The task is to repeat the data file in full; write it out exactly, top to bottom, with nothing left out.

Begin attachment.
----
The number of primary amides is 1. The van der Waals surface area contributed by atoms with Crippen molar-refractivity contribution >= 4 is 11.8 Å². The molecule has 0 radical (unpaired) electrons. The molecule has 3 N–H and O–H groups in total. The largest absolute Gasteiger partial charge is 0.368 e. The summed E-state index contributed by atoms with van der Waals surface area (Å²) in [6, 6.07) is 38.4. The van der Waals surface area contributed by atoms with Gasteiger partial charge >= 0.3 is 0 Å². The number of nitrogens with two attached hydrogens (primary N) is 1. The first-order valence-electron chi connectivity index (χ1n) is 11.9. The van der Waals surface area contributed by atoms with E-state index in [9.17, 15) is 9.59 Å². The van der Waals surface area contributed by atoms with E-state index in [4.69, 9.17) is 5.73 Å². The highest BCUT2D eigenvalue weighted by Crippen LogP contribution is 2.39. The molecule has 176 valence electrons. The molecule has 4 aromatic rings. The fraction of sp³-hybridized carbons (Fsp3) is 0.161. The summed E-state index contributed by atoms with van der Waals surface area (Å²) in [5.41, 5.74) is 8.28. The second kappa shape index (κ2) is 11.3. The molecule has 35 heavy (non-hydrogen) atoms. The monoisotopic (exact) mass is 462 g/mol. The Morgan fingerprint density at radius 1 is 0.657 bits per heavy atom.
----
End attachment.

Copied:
The number of primary amides is 1. The van der Waals surface area contributed by atoms with Crippen molar-refractivity contribution >= 4 is 11.8 Å². The molecule has 0 radical (unpaired) electrons. The molecule has 3 N–H and O–H groups in total. The largest absolute Gasteiger partial charge is 0.368 e. The summed E-state index contributed by atoms with van der Waals surface area (Å²) in [6, 6.07) is 38.4. The van der Waals surface area contributed by atoms with Gasteiger partial charge >= 0.3 is 0 Å². The number of nitrogens with two attached hydrogens (primary N) is 1. The first-order valence-electron chi connectivity index (χ1n) is 11.9. The van der Waals surface area contributed by atoms with E-state index in [9.17, 15) is 9.59 Å². The van der Waals surface area contributed by atoms with E-state index in [4.69, 9.17) is 5.73 Å². The highest BCUT2D eigenvalue weighted by Crippen LogP contribution is 2.39. The molecule has 176 valence electrons. The molecule has 4 aromatic rings. The fraction of sp³-hybridized carbons (Fsp3) is 0.161. The summed E-state index contributed by atoms with van der Waals surface area (Å²) in [5.41, 5.74) is 8.28. The second kappa shape index (κ2) is 11.3. The molecule has 35 heavy (non-hydrogen) atoms. The monoisotopic (exact) mass is 462 g/mol. The Morgan fingerprint density at radius 1 is 0.657 bits per heavy atom.